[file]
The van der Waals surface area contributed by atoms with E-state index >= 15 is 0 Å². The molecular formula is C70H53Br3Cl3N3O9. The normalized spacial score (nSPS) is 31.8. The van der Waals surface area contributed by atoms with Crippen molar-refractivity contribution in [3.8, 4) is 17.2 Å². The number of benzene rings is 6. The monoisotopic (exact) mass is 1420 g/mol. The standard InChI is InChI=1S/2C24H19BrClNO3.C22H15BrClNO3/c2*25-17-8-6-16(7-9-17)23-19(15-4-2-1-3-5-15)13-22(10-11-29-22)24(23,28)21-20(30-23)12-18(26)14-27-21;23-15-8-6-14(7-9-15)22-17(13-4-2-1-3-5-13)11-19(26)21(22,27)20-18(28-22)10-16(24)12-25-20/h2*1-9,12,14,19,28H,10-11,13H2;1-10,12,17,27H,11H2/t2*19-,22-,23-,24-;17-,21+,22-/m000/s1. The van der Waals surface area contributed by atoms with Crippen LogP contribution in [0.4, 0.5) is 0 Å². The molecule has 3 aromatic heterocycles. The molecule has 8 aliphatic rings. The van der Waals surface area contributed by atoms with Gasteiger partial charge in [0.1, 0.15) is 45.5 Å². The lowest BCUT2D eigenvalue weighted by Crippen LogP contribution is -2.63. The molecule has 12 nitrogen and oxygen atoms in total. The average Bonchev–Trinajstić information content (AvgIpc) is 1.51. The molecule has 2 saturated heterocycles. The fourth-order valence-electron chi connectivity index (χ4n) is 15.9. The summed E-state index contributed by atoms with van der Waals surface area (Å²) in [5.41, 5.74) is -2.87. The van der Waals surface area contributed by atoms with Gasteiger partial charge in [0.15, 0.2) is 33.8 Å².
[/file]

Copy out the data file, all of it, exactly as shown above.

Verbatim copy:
The van der Waals surface area contributed by atoms with E-state index >= 15 is 0 Å². The molecular formula is C70H53Br3Cl3N3O9. The normalized spacial score (nSPS) is 31.8. The van der Waals surface area contributed by atoms with Crippen molar-refractivity contribution in [3.8, 4) is 17.2 Å². The number of benzene rings is 6. The monoisotopic (exact) mass is 1420 g/mol. The standard InChI is InChI=1S/2C24H19BrClNO3.C22H15BrClNO3/c2*25-17-8-6-16(7-9-17)23-19(15-4-2-1-3-5-15)13-22(10-11-29-22)24(23,28)21-20(30-23)12-18(26)14-27-21;23-15-8-6-14(7-9-15)22-17(13-4-2-1-3-5-13)11-19(26)21(22,27)20-18(28-22)10-16(24)12-25-20/h2*1-9,12,14,19,28H,10-11,13H2;1-10,12,17,27H,11H2/t2*19-,22-,23-,24-;17-,21+,22-/m000/s1. The van der Waals surface area contributed by atoms with Crippen LogP contribution in [0.4, 0.5) is 0 Å². The molecule has 3 aromatic heterocycles. The molecule has 8 aliphatic rings. The van der Waals surface area contributed by atoms with Gasteiger partial charge in [0.1, 0.15) is 45.5 Å². The lowest BCUT2D eigenvalue weighted by Crippen LogP contribution is -2.63. The molecule has 12 nitrogen and oxygen atoms in total. The average Bonchev–Trinajstić information content (AvgIpc) is 1.51. The molecule has 2 saturated heterocycles. The fourth-order valence-electron chi connectivity index (χ4n) is 15.9. The summed E-state index contributed by atoms with van der Waals surface area (Å²) in [5.41, 5.74) is -2.87. The van der Waals surface area contributed by atoms with Gasteiger partial charge in [0.15, 0.2) is 33.8 Å².